Android memory management is not that trivial and you should always stay as low as possible when it comes to memory usage.
Each Android device has limited amount of memory available. In most cases it's related to screen size, CPU computing power and some other (like 3D screens require twice as much memory in some cases). Nexus One has 32MB, Galaxy Nexus - 64MB, tablets can have even more. Maximum heap size can be changed in system settings. Cyanogen Mod allows quite easy adjustments.
Older Androids (before 2.3?) had this memory limit split into two parts - standard (ordinary objects, UI, Strings and so on) and multimedia (images, audio buffers, OpenGL stuff, camera frame). Nexus One with Android 2.2 had 16MB/16MB heap and it was sometimes quite irritating as you could load 16MB of images and 100KB of UI to crash an app showing simple gallery.
Some devices won't allow you to allocate too big block of memory. For example, Galaxy Nexus has limit of 31.9999MB. Also, the bigger continous block of memory you're trying to allocate, more time the system will need to complete such allocation. It has to reallocate some stuff to find such big block of memory.
Newer Androids have largeHeap flag, which gives a lot of memory. Usually somewhere around 5x more that usually. Although it sounds nice, using largeHeap is not recommended (except debugging) as it may lead to serious problems with memory usage. Basically the system needs some memory for itself. If you take more than you should, Android will kill your apps without any notice, starting from the least recently used ones.
Garbage collector may have different strategies depending on the system version and implementation. Stock Android 2.3 (I guess) on Nexus One was so aggressive that we were unable to allocate more than 13MB of images. It may look like you have a lot of memory free, and suddenly boom - your app is down.
You can use native memory. Each Android app is (more or less) a linux process, which can allocate memory for itself using direct malloc calls. You need JNI and C code, but using it you can access entire memory and do whatever you want. Again, be warned that the system will kill your app when the amount of free memory will became too low.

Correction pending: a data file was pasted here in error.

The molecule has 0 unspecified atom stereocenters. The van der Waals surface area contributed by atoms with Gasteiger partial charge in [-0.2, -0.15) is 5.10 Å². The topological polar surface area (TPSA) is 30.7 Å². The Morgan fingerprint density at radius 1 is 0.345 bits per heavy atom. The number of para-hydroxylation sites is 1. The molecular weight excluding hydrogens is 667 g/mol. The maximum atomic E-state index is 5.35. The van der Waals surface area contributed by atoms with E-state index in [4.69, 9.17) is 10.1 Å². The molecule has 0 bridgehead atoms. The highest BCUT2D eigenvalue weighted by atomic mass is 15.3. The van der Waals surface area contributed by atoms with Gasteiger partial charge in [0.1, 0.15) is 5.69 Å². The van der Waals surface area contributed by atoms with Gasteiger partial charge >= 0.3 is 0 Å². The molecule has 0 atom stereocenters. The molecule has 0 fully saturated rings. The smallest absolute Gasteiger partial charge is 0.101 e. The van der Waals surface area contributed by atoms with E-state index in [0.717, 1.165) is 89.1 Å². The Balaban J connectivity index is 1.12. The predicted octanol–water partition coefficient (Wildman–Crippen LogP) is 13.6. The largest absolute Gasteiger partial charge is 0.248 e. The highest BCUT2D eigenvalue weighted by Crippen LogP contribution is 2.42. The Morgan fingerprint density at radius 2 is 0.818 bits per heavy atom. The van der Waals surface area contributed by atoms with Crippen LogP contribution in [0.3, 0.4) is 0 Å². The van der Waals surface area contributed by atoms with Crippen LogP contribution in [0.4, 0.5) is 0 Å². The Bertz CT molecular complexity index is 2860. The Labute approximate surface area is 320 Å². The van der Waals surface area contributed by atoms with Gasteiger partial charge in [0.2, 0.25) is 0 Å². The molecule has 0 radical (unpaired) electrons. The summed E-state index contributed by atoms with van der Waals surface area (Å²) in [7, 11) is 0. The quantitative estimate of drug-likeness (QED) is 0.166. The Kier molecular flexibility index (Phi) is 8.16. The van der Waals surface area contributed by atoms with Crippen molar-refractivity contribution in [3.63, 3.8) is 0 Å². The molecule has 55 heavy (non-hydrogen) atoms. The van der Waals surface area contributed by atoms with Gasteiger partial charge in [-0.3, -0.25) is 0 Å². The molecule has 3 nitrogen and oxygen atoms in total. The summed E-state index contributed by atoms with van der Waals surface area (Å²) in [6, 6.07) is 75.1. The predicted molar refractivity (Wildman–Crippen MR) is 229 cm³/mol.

You can use multiple processes to split your app and divide memoty usage between them. It's not that convenient, but it works and some libraries use it to get some more resources than it should be possible at first sight.
Except that, you have to remember that some objects may use more memory, than you think. For example, hardware acceleration is a bit tricky. Most of devices don't support non-power-of-two sizes of textures. It means that when you have an ImageView (300x50px) and hardware acceleration enabled, Android will allocate a 512x64px texture for you ImageView. It has to, because everything is drawn by OpenGL and it needs textures. With such texture your ImageView takes ~2.5 times more memory than it should without hardware acceleration. Also, if your View is animated, Android has to rebuild the texture in each animation frame.
To sum up - Android can be tricky, when it comes to memory management. Heap growing to larger value may not be wrong as sometimes you need larger amount of memory (for example when creating a gallery). You should be aware that there is a lot of different things that can affect your app memory usage and try to stay as low as possible.